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Cannibal draws unusual distinction..


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Cannibal draws unusual distinction..

By Bernhard Winkler

Tue Jan 17, 9:01 AM ET

FRANKFURT (Reuters) - A German cannibal who killed a man who wanted to be eaten told a court Monday that he had only been carrying out his victim's wishes and had not expressly sought to kill him.

"I wanted to eat him, but I didn't want to kill him," Armin Meiwes, 44, told judges in three hours of testimony at his retrial.

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Armin Meiwes, smiles before the start of his second trial at Frankfurt's country court, January 12, 2006

Meiwes was sentenced in January 2004 to 8-1/2 years for manslaughter, but the Supreme Court ruled last April that the judges had been too lenient and ordered a retrial.

He had admitted killing Berlin-based computer specialist Bernd-Juergen Brandes, 43, but was spared a murder conviction and a possible life sentence because the victim had demanded to be eaten.

Meiwes told the court, repeating much of his testimony from his first trial, that he had severed Brandes's penis at his request and that both had tried to eat it, without success.

Brandes steadily lost more blood and finally dropped unconscious, at which point Meiwes said he decided to pray.

"I didn't know whether I should pray to the devil or to God," said Meiwes, who appeared relaxed and eager to tell his version of events.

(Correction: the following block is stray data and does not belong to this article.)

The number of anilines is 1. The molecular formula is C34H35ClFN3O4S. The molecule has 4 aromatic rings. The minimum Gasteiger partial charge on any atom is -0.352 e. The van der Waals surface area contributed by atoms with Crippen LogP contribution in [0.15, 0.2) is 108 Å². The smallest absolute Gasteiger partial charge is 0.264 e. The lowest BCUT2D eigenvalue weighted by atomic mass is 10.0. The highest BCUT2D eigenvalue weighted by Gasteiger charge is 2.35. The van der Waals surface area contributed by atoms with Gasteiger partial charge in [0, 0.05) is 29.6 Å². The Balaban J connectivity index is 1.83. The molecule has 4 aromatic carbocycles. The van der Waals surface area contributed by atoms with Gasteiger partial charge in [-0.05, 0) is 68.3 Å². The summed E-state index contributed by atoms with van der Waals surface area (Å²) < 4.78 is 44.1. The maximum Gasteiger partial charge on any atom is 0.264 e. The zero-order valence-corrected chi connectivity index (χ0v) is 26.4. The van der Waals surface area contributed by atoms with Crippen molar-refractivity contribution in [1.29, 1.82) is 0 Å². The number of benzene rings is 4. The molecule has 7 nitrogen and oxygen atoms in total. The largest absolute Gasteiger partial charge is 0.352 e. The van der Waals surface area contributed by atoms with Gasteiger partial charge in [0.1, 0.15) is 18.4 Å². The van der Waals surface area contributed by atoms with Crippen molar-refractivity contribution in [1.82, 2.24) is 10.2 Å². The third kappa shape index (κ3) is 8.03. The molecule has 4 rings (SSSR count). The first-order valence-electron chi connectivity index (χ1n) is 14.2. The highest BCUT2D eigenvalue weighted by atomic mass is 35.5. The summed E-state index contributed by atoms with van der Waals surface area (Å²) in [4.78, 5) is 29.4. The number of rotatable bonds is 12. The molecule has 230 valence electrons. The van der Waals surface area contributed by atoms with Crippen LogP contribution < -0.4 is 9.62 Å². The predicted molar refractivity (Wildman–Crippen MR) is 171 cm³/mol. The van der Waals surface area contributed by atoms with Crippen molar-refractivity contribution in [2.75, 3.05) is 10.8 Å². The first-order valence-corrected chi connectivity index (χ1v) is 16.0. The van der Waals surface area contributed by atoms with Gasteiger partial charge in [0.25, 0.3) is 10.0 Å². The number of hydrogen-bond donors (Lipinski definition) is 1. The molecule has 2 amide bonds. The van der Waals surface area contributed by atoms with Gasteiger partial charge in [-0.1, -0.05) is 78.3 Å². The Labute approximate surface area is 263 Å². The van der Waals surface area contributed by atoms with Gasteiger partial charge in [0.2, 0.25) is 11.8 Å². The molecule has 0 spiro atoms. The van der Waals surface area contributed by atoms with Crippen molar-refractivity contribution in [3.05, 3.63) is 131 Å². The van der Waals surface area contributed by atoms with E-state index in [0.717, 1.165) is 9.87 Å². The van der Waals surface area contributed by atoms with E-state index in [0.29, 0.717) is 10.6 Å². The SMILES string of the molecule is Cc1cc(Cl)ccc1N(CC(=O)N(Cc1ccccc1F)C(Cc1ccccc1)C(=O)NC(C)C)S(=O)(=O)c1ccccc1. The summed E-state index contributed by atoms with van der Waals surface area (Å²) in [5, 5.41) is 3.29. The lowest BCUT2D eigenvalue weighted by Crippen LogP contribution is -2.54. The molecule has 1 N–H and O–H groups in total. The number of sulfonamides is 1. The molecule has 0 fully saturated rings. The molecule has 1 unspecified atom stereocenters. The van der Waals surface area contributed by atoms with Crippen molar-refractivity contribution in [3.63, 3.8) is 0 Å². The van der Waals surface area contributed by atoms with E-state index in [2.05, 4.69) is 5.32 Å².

Believing his victim to be dead, he said, he plunged a knife into his neck. Only when he later saw his videotape of the crime did he realize that Brandes had still been faintly breathing.

Meiwes's legal team has argued the defendant merely acceded to Brandes's wishes and that his crime was only "killing on request," a form of illegal euthanasia that carries a maximum five-year sentence.

Prosecutors, hoping to secure a murder conviction, need to show that Meiwes killed Brandes not only because the latter had wanted to be eaten, but also due to a base desire of his own.

Germany's top criminal court said the first trial court had ignored the fact that Meiwes had filmed the slaying for later sexual gratification.

Psychiatrists have found Meiwes deeply disturbed but sane.

Meiwes's lawyers told the court last week that he had earlier released four other potential victims who had changed their minds at the last minute and initially driven Brandes homeward after the victim appeared to lose his nerve.

Meiwes, who met Brandes via the Internet, said he had been in contact with over 400 people who claimed they wanted to be slaughtered, although the vast majority were not prepared to fulfill their supposed fantasy.

Of the handful of men he met, Meiwes said, only Brandes had been a truly willing victim.

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